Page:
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    If you want to buy an espresso machine and have questions, this article is for you! We've gathered together some of the most common questions we hear from customers and answered them here. This will help make the decision-making process easier for you!

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    What Is an Espresso Machine?

    An espresso machine is a device that brews coffee by forcing pressurized water through finely ground beans. It's an Italian invention, with the first patent filed in 1884.

    The name comes from the fact that this process produces a beverage with very little foam ("espresso" means "pressed out"), which was initially prepared by pulling shots directly into cups or glasses; hence, it was known as "pulled" or "pushed" coffee. This process rinses the desirable creams and oils from the beans at the best temperature and pressure for the bean used. The machine pushes the water through at the correct pressure. The grinder is a very important part of this process, grinding the coffee to the perfectly sized granule. With the pressure and the temp at a constant, the size of the granules of coffee dictate the rate of the flow, which is to be at the size of a pencil lead and take approximately 18-23 seconds to brew. We work closely with your roaster to ensure we brew your coffee the best it can be.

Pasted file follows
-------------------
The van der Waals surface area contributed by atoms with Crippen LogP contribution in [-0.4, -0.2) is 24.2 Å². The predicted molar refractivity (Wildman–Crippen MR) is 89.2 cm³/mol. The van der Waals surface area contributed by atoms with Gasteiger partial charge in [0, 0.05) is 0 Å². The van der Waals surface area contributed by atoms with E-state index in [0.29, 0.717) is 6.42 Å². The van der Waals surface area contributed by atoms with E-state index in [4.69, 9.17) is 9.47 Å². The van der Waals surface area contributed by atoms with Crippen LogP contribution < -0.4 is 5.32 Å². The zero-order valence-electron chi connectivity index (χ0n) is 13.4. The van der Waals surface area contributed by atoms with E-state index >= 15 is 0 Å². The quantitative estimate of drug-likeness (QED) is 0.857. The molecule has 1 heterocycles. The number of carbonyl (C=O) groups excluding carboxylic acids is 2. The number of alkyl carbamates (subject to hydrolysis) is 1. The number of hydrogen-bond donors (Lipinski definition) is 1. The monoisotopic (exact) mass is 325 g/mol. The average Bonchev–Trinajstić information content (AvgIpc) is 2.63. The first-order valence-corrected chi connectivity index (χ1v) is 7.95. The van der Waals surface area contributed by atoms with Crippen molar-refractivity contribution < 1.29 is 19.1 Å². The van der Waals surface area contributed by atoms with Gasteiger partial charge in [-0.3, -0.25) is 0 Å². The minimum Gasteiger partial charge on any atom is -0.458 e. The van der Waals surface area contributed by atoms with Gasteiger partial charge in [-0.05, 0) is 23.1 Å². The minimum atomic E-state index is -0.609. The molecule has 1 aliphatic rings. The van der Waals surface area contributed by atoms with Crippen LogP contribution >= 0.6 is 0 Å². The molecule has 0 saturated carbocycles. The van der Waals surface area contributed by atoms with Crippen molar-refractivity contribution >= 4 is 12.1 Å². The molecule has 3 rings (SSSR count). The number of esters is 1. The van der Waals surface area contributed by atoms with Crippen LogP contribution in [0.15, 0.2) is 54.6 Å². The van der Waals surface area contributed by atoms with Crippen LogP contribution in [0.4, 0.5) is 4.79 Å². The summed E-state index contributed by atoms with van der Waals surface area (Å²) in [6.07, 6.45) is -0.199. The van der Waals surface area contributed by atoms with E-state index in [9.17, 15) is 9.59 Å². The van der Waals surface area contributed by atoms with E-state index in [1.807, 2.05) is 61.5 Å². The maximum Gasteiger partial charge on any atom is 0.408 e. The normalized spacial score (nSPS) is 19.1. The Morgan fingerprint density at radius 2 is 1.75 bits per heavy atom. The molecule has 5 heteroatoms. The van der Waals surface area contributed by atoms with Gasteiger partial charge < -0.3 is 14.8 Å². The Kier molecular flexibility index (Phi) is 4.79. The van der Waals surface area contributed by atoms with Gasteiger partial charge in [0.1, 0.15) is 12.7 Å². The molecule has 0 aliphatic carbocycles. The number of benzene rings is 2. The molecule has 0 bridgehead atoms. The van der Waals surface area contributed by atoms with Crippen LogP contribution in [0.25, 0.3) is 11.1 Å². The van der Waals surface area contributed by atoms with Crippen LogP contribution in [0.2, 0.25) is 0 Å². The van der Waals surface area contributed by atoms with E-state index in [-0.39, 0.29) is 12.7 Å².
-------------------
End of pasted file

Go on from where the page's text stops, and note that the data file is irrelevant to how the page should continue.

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    What's a Super Automatic Machine?

    A super-automatic machine is a machine that automatically grinds the beans, tamps, and delivers your coffee into the cup at the push of a button. These machines are available in one-step and two-step versions. The one-step delivers the espresso, but also the milk, be it, cappuccino, latte, or flat white, it foams and delivers to perfection! This means you can use any coffee bean in an automatic machine, even if it's not one of our recommended brands!  The two step- delivers the coffee into the cup, but an auto frothing steam wand steams the type of froth you choose in your steam pitcher. It automatically shuts off when completed; add to your coffee and perfection!

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    What's a Traditional Machine?